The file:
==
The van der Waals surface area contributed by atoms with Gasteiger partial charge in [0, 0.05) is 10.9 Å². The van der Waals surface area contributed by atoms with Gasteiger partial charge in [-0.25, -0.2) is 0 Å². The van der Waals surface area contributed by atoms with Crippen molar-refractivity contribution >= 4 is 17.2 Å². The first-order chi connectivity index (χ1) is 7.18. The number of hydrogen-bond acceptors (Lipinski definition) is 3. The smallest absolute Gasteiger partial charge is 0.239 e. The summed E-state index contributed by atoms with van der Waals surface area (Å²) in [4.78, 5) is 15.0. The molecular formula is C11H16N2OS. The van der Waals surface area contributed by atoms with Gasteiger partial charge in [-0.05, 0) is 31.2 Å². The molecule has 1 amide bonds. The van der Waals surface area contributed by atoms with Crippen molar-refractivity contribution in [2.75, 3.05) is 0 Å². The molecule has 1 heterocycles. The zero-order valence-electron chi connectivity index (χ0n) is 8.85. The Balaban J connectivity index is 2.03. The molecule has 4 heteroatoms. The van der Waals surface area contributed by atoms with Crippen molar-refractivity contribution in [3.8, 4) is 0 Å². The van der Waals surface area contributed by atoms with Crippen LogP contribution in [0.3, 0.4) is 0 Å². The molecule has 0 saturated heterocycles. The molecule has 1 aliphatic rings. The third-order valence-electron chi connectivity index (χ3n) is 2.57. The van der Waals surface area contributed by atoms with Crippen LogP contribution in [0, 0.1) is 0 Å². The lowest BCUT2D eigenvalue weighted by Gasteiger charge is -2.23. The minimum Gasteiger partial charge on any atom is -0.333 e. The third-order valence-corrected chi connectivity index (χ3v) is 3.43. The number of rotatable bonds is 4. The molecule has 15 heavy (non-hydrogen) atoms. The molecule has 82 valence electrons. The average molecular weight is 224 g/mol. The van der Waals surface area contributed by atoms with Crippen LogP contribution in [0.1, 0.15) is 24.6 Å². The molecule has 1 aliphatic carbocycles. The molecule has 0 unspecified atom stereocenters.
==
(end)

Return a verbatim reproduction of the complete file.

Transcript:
The van der Waals surface area contributed by atoms with Gasteiger partial charge in [0, 0.05) is 10.9 Å². The van der Waals surface area contributed by atoms with Gasteiger partial charge in [-0.25, -0.2) is 0 Å². The van der Waals surface area contributed by atoms with Crippen molar-refractivity contribution >= 4 is 17.2 Å². The first-order chi connectivity index (χ1) is 7.18. The number of hydrogen-bond acceptors (Lipinski definition) is 3. The smallest absolute Gasteiger partial charge is 0.239 e. The summed E-state index contributed by atoms with van der Waals surface area (Å²) in [4.78, 5) is 15.0. The molecular formula is C11H16N2OS. The van der Waals surface area contributed by atoms with Gasteiger partial charge in [-0.05, 0) is 31.2 Å². The molecule has 1 amide bonds. The van der Waals surface area contributed by atoms with Crippen molar-refractivity contribution in [2.75, 3.05) is 0 Å². The molecule has 1 heterocycles. The zero-order valence-electron chi connectivity index (χ0n) is 8.85. The Balaban J connectivity index is 2.03. The molecule has 4 heteroatoms. The van der Waals surface area contributed by atoms with Crippen molar-refractivity contribution in [3.8, 4) is 0 Å². The van der Waals surface area contributed by atoms with Crippen LogP contribution in [0.3, 0.4) is 0 Å². The molecule has 0 saturated heterocycles. The molecule has 1 aliphatic rings. The third-order valence-electron chi connectivity index (χ3n) is 2.57. The van der Waals surface area contributed by atoms with Crippen LogP contribution in [0, 0.1) is 0 Å². The lowest BCUT2D eigenvalue weighted by Gasteiger charge is -2.23. The minimum Gasteiger partial charge on any atom is -0.333 e. The third-order valence-corrected chi connectivity index (χ3v) is 3.43. The number of rotatable bonds is 4. The molecule has 15 heavy (non-hydrogen) atoms. The molecule has 82 valence electrons. The average molecular weight is 224 g/mol. The van der Waals surface area contributed by atoms with Crippen LogP contribution in [0.1, 0.15) is 24.6 Å². The molecule has 1 aliphatic carbocycles. The molecule has 0 unspecified atom stereocenters.